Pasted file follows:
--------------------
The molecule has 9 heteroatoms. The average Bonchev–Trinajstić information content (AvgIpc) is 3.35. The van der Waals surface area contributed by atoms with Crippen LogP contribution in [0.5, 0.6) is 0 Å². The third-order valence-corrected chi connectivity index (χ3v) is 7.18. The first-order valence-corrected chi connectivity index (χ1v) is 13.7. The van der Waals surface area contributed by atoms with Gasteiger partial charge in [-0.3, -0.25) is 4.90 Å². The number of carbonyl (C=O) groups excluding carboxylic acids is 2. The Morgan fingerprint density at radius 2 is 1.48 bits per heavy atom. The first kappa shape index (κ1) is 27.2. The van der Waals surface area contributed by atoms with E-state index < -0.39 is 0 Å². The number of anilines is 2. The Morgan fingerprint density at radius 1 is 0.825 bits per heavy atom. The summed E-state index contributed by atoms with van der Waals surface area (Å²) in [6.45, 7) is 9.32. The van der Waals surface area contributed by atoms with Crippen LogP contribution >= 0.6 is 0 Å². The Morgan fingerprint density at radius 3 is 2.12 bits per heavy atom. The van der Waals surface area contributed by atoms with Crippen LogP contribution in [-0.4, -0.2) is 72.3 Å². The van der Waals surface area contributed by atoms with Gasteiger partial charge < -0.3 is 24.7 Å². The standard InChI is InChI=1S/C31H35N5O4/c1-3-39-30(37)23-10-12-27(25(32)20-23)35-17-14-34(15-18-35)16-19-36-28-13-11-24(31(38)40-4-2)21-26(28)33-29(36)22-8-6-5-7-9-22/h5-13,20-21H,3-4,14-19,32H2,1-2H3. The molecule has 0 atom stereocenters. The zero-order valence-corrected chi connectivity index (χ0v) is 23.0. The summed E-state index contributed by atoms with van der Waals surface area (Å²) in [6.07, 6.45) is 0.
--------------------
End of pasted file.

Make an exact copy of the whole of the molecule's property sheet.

The molecule has 9 heteroatoms. The average Bonchev–Trinajstić information content (AvgIpc) is 3.35. The van der Waals surface area contributed by atoms with Crippen LogP contribution in [0.5, 0.6) is 0 Å². The third-order valence-corrected chi connectivity index (χ3v) is 7.18. The first-order valence-corrected chi connectivity index (χ1v) is 13.7. The van der Waals surface area contributed by atoms with Gasteiger partial charge in [-0.3, -0.25) is 4.90 Å². The number of carbonyl (C=O) groups excluding carboxylic acids is 2. The Morgan fingerprint density at radius 2 is 1.48 bits per heavy atom. The first kappa shape index (κ1) is 27.2. The van der Waals surface area contributed by atoms with E-state index < -0.39 is 0 Å². The number of anilines is 2. The Morgan fingerprint density at radius 1 is 0.825 bits per heavy atom. The summed E-state index contributed by atoms with van der Waals surface area (Å²) in [6.45, 7) is 9.32. The van der Waals surface area contributed by atoms with Crippen LogP contribution >= 0.6 is 0 Å². The Morgan fingerprint density at radius 3 is 2.12 bits per heavy atom. The van der Waals surface area contributed by atoms with Crippen LogP contribution in [-0.4, -0.2) is 72.3 Å². The van der Waals surface area contributed by atoms with Gasteiger partial charge < -0.3 is 24.7 Å². The standard InChI is InChI=1S/C31H35N5O4/c1-3-39-30(37)23-10-12-27(25(32)20-23)35-17-14-34(15-18-35)16-19-36-28-13-11-24(31(38)40-4-2)21-26(28)33-29(36)22-8-6-5-7-9-22/h5-13,20-21H,3-4,14-19,32H2,1-2H3. The molecule has 0 atom stereocenters. The zero-order valence-corrected chi connectivity index (χ0v) is 23.0. The summed E-state index contributed by atoms with van der Waals surface area (Å²) in [6.07, 6.45) is 0.